PETITIONED HEALTH CONSULTATION
SIKES OIL SERVICE
JEFFERSON, JACKSON COUNTY, GEORGIA
In February 2000, a citizen residing near Sikes Oil Service in Jackson County, Georgia, petitioned the Agency for Toxic Substances and Disease Registry (ATSDR) for an investigation to determine whether exposure to air emissions from the tanker cleaning operation at the facility might be causing or exacerbating relatives' and neighbors' health problems. Specifically, the resident stated that odors from the facility occur mostly at night, and that the odors cause itching and burning eyes, and coughing, and seem to cause an increase in the frequency and severity of respiratory-related health complaints. In response to the request, the Georgia Division of Public Health (GDPH), under a cooperative agreement with ATSDR, has completed this health consultation.
Because oil processing operations, including the tanker cleaning operation, were discontinued in late 1999, there are no current exposures from these activities. There is limited data regarding past exposures and we can not conclusively determine whether emissions from the oil processing operations could have contributed to health effects. However, based on the limited data that is available, (e.g., emissions data, inspection reports and community complaint/concern information) we do not believe that past exposures represent a chronic health threat.
It is likely that residents were exposed in the past to fugitive emissions and odors. However, based on the nature of the historic operations at the site, we believe these exposures, if they occurred, were likely intermittent and at relatively low levels. Such releases may have caused or contributed to acute health effects (e.g., coughing, eye irritation, etc.) and exacerbated existing conditions in some exposed individuals but the effects would likely have been transient.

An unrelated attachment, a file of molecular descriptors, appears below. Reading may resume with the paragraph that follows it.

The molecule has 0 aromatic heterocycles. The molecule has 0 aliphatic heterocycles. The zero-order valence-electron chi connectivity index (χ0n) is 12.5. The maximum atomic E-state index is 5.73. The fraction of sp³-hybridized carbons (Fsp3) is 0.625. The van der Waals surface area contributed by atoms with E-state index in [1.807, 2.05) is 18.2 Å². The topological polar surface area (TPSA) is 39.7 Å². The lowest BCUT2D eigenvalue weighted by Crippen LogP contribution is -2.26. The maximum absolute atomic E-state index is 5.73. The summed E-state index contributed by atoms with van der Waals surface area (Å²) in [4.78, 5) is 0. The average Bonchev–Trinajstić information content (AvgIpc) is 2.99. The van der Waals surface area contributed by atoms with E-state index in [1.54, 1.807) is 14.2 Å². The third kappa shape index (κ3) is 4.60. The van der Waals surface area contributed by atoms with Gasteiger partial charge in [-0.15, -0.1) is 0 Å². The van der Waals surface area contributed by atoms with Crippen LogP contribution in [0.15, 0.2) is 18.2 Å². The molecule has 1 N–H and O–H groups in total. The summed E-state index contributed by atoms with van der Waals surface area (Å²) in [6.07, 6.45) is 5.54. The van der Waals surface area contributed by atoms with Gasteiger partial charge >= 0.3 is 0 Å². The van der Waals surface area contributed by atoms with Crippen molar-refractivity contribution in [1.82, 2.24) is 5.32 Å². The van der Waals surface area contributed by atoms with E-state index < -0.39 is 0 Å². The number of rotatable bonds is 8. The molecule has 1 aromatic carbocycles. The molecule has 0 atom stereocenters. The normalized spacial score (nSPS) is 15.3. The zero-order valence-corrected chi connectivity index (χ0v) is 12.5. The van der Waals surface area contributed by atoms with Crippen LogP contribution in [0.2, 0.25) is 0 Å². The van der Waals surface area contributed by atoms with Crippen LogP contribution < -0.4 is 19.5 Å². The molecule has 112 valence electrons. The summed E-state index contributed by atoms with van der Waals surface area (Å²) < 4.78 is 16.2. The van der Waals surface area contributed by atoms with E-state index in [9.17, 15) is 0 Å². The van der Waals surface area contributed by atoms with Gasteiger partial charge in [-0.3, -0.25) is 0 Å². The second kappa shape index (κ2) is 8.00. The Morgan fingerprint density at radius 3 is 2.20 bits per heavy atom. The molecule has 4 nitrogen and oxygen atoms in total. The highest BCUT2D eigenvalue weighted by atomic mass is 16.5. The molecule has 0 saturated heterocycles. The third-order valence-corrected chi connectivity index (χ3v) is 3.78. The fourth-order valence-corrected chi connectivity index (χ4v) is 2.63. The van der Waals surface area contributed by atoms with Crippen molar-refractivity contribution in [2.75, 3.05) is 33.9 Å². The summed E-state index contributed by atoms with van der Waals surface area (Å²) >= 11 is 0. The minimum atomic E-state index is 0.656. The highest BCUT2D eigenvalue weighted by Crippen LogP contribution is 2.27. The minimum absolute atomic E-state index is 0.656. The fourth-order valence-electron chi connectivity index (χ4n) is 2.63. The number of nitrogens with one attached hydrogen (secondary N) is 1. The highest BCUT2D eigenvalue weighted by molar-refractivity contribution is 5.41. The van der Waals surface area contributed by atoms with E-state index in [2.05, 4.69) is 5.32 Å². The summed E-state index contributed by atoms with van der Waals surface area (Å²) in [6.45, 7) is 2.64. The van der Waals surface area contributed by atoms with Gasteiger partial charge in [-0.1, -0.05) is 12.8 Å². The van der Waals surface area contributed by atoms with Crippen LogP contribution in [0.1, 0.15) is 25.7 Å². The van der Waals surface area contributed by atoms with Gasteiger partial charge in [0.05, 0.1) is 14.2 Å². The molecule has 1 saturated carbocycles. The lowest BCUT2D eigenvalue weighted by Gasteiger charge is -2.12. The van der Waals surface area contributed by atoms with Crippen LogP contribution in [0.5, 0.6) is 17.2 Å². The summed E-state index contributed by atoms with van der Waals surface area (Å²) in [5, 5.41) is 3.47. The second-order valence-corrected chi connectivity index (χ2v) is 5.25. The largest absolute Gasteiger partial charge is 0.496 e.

GDPH classifies past exposure to tanker cleaning emissions at the site as no apparent public health hazard and makes no public health recommendations at this time. GDPH will review additional information as it becomes available, and will respond to community health concerns about the facility should they arise.
Sikes Oil Service is a used oil recycling facility that has been in its present location since 1992. It is located on U.S. Highway 129 in Jefferson, Jackson County, Georgia. The facility is bordered by residential homes on three sides, and these homes use individual wells for their domestic water supply. Compliance inspections conducted by the Georgia Environmental Protection Division (GEPD) have consistently recorded that no odors or visible emissions at the time of the inspections. There were no reports of leaking tanks or spill stains. There has been no evidence of stressed vegetation near the facility .
According to the foreman of Sikes Oil Service, oil has not been processed at the facility since fall of 1999. Currently, Sikes Oil Service receives various types of waste oil for storage from industrial (nonautomotive) sources until it can be transported to processing facilities. The facility has recently been granted a solid waste handling permit for storage of municipal solid waste until it is transported off site for disposal.
Prior to discontinuing the oil processing operation, used oil was delivered by truck to Sikes Oil Services and production was 10,000 - 20,000 gallons per week [1,2]. The used oil was processed by heating it to 215 degrees Fahrenheit (ºF) and then a vacuum system pulled off the water and steam, which then condensed at a lower temperature. As the oil is heated, it produces a strong odor similar to that of very hot motor oil. Condensate from the waste oil processing operation was used as the coolant water, and a pungent fuel odor was often emitted from the cooling tower. The water was stored in tanks and then taken to customers for off-site treatment. The residual oil product was directed into holding tanks where it was later sold to customers for reuse. All of the holding tanks rest on a 50 by 55 foot concrete pad surrounded by a 32 inch high wall. In the event of a leak, this area can contain 45,000 gallons of used oil. A storm drain in the middle connects to a underground oil/water separator. Storm water is constantly recycled.